Quatermass and the Pit Review
The year of 1968 was a turning point for genre cinema. Massive hits such as 2001:A Space Odyssey and Rosemary’s Baby tempting people who would not normally have considered going to see science fiction or horror films. Meanwhile, George Romero’s Night of the Living Dead broke barriers of taste and realism in its graphic depiction of zombies wreaking havoc (and society repressing them with the same alacrity shown in repressing contemporary race riots) and Planet of the Apes demonstrated that ‘hard’ science fiction could be palatable to a family audience if presented with wit, style and excitement. But one film, made in 1967 but released in the USA in February 1968 and not appreciated at the time, is just as interesting as any of the major contenders – Hammer’s adaptation of Nigel Kneale’s 1958 television series Quatermass And The Pit. Dismissed as a low budget pot-boiler by many contemporary writers, it has come to be seen as not only one of the best Hammer films but also as an important piece of science fiction which presents ideas just as audacious as those expressed in 2001 and does so with considerably less pretension.
Nigel Kneale’s career has been one of the most distinguished of any script writer of the past 50 years. Beginning in the early days of television, he carved a niche for himself as the number one writer of science fiction drama with his three “Quatermass” serials for the BBC and his notorious adaptation of Orwell’s “Nineteen Eighty Four”. Later, he began to see this as rather an albatross but it’s still quite remarkable how well his work stands up fifty years later. Kneale’s writing is good on character and dialogue but his real strength lies in his ideas. From the concept of the stone of a house acting as a primitive recording device to the idea of an alien intelligence feeding on the youth of the planet, Kneale has consistently pushed the boundaries of what television executives and other simpletons consider to the be within the grasp of a general audience. But of all the ideas which Kneale has presented, the most memorable for me are the ones which link hard science with the supernatural. His 1971 TV play The Stone Tape does this to staggering effect, creating a haunting which is presented in rational scientific terms but also manages to be pretty damned terrifying as a straight ghost story. Indeed, so influential was that play that later ghost stories have been hard pressed to escape from its shadow without going back to the earlier influence of Henry James. Even in his one Hollywood adventure, the original screenplay for Halloween 3: Season of the Witch - much altered by the producers – was based on a classic science/magic idea, that the Celtic gods who regard the commercialisation of their ancient festival as sacrilege must be appeased using all the wonders of modern technology.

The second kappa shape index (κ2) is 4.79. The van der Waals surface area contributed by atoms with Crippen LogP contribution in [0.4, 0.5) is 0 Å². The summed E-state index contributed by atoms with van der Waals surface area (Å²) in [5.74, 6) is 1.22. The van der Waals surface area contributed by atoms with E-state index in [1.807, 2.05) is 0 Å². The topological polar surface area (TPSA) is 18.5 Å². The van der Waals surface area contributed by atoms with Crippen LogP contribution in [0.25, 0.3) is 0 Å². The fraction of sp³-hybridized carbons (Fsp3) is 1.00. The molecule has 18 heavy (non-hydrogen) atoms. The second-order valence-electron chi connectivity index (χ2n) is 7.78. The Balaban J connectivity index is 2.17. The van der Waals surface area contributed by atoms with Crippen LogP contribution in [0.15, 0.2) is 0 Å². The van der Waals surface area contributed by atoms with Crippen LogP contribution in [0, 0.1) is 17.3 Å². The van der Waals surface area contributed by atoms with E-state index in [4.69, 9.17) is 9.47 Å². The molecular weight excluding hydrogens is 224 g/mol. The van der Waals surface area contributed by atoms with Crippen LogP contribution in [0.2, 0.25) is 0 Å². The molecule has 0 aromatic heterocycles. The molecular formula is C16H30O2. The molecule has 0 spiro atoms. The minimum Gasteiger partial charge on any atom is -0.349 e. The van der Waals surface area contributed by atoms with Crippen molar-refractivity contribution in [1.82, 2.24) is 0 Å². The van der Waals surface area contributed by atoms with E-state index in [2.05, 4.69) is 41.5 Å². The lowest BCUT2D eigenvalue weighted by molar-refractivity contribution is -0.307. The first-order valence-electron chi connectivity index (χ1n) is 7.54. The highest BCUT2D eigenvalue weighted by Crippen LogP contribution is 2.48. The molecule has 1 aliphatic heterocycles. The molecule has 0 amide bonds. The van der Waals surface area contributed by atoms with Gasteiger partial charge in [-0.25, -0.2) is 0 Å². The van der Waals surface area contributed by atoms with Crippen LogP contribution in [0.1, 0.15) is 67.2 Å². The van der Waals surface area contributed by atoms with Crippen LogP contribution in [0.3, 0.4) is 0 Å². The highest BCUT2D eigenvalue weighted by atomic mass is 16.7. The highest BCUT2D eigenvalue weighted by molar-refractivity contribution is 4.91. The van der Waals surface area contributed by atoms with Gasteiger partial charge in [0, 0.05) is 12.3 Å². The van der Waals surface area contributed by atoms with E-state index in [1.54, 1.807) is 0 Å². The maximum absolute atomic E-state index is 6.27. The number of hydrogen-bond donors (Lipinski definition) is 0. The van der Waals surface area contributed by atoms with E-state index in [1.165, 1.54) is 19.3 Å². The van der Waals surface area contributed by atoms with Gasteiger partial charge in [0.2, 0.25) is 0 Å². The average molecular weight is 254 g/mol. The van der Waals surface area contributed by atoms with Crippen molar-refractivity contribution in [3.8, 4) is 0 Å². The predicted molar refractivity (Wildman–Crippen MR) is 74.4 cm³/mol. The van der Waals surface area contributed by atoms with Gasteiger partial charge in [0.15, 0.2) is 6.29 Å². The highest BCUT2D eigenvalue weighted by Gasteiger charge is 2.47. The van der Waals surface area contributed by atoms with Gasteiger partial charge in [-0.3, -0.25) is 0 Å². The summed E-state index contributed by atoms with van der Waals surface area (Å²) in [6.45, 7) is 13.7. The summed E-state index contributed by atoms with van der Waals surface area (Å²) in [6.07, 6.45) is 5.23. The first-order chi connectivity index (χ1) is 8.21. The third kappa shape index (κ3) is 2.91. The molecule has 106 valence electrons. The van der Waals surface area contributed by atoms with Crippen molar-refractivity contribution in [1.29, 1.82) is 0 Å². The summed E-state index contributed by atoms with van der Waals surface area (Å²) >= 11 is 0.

But I am of the firm opinion that Kneale’s most substantial claim to immortality lies in his original script for the TV series and, subsequently, the film of Quatermass And The Pit. Although the film condenses the original serial, it doesn’t lose much of importance and it still manages to tell a story which is surely among the most ingenious of alien invasion plots ever devised. During routine engineering works at Hobbs' End underground station, a group of bones and half complete skeletons of ape men are discovered, apparently establishing that men walked the earth long before is generally accepted. Later, a strange metal container is unearthed. The authorities, led by the unimaginative martinet Colonel Breen (Glover), believe it to be an unexploded bomb left over from World War 2 but Professor Bernard Quatermass (Keir), head of the British Rocket Group, thinks otherwise. Along with a scientist Matthew Rooney (Donald), Quatermass presses for the container to be opened. When it is, the contents lead him towards a discovery which shatters the accepted history of human evolution and offers a dire warning for the future of mankind.
If you haven’t seen Quatermass and the Pit then I recommend that you skip down to my comments about the disc.